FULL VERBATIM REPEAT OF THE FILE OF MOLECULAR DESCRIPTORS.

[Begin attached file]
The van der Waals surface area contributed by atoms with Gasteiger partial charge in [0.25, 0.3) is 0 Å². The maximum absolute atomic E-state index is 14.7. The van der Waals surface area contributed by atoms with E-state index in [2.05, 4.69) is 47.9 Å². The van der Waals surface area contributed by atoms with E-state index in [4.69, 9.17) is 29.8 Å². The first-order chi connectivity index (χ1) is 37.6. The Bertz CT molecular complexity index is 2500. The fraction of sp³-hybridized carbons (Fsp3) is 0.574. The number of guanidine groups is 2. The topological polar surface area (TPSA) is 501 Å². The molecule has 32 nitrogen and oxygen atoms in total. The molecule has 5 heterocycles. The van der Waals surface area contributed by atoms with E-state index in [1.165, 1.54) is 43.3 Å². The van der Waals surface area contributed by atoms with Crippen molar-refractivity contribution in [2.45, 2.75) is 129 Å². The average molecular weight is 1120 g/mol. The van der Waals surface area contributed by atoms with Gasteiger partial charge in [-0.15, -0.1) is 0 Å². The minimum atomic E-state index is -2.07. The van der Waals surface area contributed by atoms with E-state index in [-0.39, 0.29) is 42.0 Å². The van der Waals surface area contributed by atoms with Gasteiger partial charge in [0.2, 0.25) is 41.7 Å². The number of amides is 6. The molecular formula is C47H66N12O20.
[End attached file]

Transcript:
The van der Waals surface area contributed by atoms with Gasteiger partial charge in [0.25, 0.3) is 0 Å². The maximum absolute atomic E-state index is 14.7. The van der Waals surface area contributed by atoms with E-state index in [2.05, 4.69) is 47.9 Å². The van der Waals surface area contributed by atoms with E-state index in [4.69, 9.17) is 29.8 Å². The first-order chi connectivity index (χ1) is 37.6. The Bertz CT molecular complexity index is 2500. The fraction of sp³-hybridized carbons (Fsp3) is 0.574. The number of guanidine groups is 2. The topological polar surface area (TPSA) is 501 Å². The molecule has 32 nitrogen and oxygen atoms in total. The molecule has 5 heterocycles. The van der Waals surface area contributed by atoms with E-state index in [1.165, 1.54) is 43.3 Å². The van der Waals surface area contributed by atoms with Crippen molar-refractivity contribution in [2.45, 2.75) is 129 Å². The average molecular weight is 1120 g/mol. The van der Waals surface area contributed by atoms with Gasteiger partial charge in [-0.15, -0.1) is 0 Å². The minimum atomic E-state index is -2.07. The van der Waals surface area contributed by atoms with E-state index in [-0.39, 0.29) is 42.0 Å². The van der Waals surface area contributed by atoms with Gasteiger partial charge in [0.2, 0.25) is 41.7 Å². The number of amides is 6. The molecular formula is C47H66N12O20.